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For many years Western Australia has been a leader in Australia in sleep medicine - this new facility provides a unique opportunity for Western Australia to now be at the forefront of sleep research and sleep education.
Many of you will be aware of the rapid growth in the number of sleep clinics all over the world in the past 10 years. In the main, these clinics have dealt with patients who have sleep apnoea, a very common sleep disorder characterised by collapse of the throat, loss of airflow to the lungs, and decreased blood and brain oxygen levels. In individuals with severe disease these events occur hundreds of times each night and are only reversed by the person waking to a lighter stage of sleep. Often the sufferer is unaware that they have the disease but studies have shown repeatedly that untreated sleep apnoea results in an increased risk of cardiovascular disease, stroke, and fatigue-related traffic accidents - all of which represent a huge cost to the Australian economy.
The treatment of sleep apnoea is an Australian success story, as the primary treatment used today all over the world was developed by an Australian named Colin Sullivan (his biography can be found on the back wall of this seminar room). His discovery, that sleep apnea can be treated with Continuous Positive Airways Pressure led to the development of ResMed, which today remains Australia's most successful medical technology company. Now based in San Diego, ResMed exports its products to over 70 countries and has an annual revenue approaching $1billion.
To date, the focus of our sleep research in WA has been on respiratory sleep disorders, such as sleep apnea. This research program has a collaborative one between UWA and SCGH. It has been well funded by the NHMRC and ARC, has resulted in many publications in international scientific and medical journals (some of which are listed on the back wall), and approaches by international start-up companies to help develop new therapies (such as poster which can be seen on the side wall, and which was presented in Denver three weeks ago). So far, these activities have been undertaken by squeezing research studies in between patients in the setting of a very busy clinic sleep unit at SCGH.
The facility that you are about to walk through has been built with all of the state-of-the art acquisition and analysis equipment necessary to comprehensively assess human sleep. It represents a unique opportunity to broaden the existing program of sleep research to other important areas. For example, the School of Psychology is the obvious partner to undertake research into Insomnia. The School of Sports Science, to examine the effect of sleep on performance of elite athletes. The School of Physiology to assess fundamental mechanisms underlying the genesis of sleep itself. And the School of Engineering to develop new ways to measure human sleep behaviour. By collaborating with the Raine Study we hope over the next 3 years to define the prevalence and natural history of sleep disorders in young adults. The facility will maintain its strong translational clinical focus by formally recognising the West Australian Sleep Disorders Research Institute at SCGH as its clinical partner.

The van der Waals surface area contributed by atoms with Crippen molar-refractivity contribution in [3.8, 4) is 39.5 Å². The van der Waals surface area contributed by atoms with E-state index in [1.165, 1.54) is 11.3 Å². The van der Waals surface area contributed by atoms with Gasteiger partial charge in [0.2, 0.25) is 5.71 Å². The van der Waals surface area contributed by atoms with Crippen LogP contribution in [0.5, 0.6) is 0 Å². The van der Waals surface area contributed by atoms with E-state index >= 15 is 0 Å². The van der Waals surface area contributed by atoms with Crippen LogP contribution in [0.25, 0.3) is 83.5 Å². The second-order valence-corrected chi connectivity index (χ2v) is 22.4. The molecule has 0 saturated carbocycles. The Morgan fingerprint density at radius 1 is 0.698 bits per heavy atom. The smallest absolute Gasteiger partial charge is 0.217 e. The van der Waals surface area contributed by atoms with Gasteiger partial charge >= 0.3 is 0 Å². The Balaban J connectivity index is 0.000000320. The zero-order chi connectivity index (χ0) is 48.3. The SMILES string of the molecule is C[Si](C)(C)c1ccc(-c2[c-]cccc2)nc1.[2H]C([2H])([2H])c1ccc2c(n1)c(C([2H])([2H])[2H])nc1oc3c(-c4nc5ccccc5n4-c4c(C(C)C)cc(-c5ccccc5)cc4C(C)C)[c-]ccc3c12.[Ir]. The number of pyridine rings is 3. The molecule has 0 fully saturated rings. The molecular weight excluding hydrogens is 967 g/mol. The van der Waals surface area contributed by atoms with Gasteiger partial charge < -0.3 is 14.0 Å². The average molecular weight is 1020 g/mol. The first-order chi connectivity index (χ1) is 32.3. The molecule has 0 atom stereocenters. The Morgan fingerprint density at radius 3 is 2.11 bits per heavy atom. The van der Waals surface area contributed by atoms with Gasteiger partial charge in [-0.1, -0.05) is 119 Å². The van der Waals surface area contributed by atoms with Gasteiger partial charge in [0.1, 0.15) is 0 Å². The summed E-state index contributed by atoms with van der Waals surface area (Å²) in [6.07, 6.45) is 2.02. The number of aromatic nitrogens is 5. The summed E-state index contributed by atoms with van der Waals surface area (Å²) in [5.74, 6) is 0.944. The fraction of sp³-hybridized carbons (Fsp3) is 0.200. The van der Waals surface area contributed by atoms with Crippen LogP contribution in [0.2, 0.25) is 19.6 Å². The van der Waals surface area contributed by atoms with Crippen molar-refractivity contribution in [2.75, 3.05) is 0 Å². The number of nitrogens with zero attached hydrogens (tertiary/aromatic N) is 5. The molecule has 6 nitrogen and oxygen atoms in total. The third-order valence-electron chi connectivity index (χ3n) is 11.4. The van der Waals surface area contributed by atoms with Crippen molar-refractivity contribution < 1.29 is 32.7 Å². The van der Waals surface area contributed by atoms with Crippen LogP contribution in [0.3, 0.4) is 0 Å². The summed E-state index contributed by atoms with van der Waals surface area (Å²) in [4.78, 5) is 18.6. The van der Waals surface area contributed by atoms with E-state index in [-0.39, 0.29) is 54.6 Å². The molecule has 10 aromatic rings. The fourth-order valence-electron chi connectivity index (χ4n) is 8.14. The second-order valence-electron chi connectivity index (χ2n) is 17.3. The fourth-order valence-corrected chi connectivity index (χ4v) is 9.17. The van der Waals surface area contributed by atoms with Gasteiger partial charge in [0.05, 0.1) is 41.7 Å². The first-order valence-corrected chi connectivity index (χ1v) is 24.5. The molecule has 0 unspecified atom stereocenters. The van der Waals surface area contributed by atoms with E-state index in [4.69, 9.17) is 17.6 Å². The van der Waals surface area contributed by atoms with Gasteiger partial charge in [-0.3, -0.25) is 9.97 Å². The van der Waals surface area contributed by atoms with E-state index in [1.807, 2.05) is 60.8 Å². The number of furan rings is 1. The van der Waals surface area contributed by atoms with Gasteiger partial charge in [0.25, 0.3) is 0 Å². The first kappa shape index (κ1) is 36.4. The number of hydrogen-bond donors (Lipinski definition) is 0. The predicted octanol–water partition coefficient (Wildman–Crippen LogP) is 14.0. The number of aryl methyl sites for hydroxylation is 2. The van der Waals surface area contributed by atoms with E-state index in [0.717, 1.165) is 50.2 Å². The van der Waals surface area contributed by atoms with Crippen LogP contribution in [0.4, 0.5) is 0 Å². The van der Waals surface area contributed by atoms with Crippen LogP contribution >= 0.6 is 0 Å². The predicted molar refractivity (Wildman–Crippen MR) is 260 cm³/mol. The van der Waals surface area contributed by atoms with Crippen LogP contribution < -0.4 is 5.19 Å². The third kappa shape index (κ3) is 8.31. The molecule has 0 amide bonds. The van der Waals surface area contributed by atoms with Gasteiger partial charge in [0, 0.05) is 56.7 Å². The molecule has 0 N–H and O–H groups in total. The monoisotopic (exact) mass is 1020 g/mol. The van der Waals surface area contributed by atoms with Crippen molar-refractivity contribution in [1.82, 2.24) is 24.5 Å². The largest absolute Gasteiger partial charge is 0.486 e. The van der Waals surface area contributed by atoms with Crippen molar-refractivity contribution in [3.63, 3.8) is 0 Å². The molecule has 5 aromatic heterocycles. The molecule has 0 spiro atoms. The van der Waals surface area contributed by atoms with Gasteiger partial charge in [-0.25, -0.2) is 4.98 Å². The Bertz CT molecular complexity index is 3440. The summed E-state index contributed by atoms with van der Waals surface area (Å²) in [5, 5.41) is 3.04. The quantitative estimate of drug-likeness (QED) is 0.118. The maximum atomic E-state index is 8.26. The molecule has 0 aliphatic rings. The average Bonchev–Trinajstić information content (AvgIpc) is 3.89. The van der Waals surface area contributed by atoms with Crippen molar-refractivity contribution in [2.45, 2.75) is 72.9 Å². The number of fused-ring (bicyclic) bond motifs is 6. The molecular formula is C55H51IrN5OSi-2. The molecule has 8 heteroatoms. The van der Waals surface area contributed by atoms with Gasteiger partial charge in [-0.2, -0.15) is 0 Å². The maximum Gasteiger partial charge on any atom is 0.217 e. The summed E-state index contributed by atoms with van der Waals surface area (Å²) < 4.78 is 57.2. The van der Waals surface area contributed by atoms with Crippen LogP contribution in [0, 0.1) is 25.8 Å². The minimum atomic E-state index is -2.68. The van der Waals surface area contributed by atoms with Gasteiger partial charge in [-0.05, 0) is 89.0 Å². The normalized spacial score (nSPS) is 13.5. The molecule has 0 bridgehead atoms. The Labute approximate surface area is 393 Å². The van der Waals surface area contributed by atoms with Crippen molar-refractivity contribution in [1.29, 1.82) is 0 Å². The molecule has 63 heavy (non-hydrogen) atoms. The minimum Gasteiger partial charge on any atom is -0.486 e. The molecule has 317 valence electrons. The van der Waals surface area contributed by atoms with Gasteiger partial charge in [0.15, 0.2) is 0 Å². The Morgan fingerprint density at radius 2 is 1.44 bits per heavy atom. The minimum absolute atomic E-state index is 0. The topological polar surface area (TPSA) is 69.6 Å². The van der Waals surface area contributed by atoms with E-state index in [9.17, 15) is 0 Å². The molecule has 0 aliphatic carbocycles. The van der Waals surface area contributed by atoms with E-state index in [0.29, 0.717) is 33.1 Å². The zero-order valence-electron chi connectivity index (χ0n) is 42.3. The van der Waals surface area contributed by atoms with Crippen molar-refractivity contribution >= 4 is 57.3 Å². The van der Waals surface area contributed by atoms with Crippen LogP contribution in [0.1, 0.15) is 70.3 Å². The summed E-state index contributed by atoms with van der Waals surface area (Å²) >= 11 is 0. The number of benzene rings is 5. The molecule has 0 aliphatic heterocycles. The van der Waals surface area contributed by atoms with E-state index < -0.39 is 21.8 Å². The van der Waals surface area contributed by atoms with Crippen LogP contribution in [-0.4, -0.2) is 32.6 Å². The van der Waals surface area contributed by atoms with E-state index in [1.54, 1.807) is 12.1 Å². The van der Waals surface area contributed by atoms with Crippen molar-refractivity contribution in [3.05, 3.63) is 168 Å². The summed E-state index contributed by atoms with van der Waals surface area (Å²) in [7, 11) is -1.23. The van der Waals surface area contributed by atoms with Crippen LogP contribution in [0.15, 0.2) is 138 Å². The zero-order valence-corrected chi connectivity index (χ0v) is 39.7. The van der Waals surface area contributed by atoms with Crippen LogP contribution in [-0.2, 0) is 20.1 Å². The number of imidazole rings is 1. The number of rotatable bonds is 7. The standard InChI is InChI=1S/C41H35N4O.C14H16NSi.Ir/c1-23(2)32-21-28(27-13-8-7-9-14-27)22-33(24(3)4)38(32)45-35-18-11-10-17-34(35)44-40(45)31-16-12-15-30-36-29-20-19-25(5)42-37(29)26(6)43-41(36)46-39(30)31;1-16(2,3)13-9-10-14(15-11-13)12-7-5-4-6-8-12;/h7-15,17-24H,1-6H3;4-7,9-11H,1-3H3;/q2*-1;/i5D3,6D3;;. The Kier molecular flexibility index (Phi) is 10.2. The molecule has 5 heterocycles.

Many collaborative studies are already underway and some are listed on the side wall. I encourage you to have a look at these projects as they provide an overview of the current and potential breadth of sleep research, not just only at this University but also across WA.
Underpinning these research activities will be a strong teaching program. Several successful postgraduate level courses have already been developed. Aimed at individuals working in the sleep industry, these courses are currently run out of this facility using its computer facilities which permit online access and storage of large amounts of data, as is necessary for overnight sleep studies. We have recently been approached by the University of Adelaide to jointly develop a Postgraduate Diploma in Dental Sleep Medicine. This approach is in response to the increasing role of Dentists in sleep medicine, as they are being asked to make mouthguard-type devices that, when worn at night, pull the jaw forward in order to make the throat less collapsible, and thereby treat sleep apnoea. Such dental treatment might be of particular interest to Minister Day, who, before embarking on a political career, was a dentist in private practice, having studied Science and Dentistry at the University of Western Australia.
To create a facility such as this and have it sited on the main campus of a GO8 University requires the shared vision of many people. In this regard I would like to acknowledge the strong support over many years of Alan Robson (VC), George Stewart (past Dean of LPS), Tony O'Donnell (Current Dean of Science), Brendan Waddell, Linc Schmitt and Ron Swann (School of ANHB) and Garth Ilett (OFM). I would also like to recognise the support of Harpreet kaur, Rhonda Flottman and Judi Giddings from the Science Futures Foundation, particularly in organising this event. Professionally I would like to acknowledge the support and guidance of David Hillman, my long-term friend and collaborator, and also of WA's respiratory and sleep physicians, many of whom are here tonight. Members of the sleep industry have also been generous in their support of this facility and I would like to thank ResMed, Compumedics, F&P and Philips Respironics. Finally, on a personal level, I would thank my parents, my wife, Esther and my children, Patrick and Dominique, without whose unwavering support I would possibly have left science may years ago.
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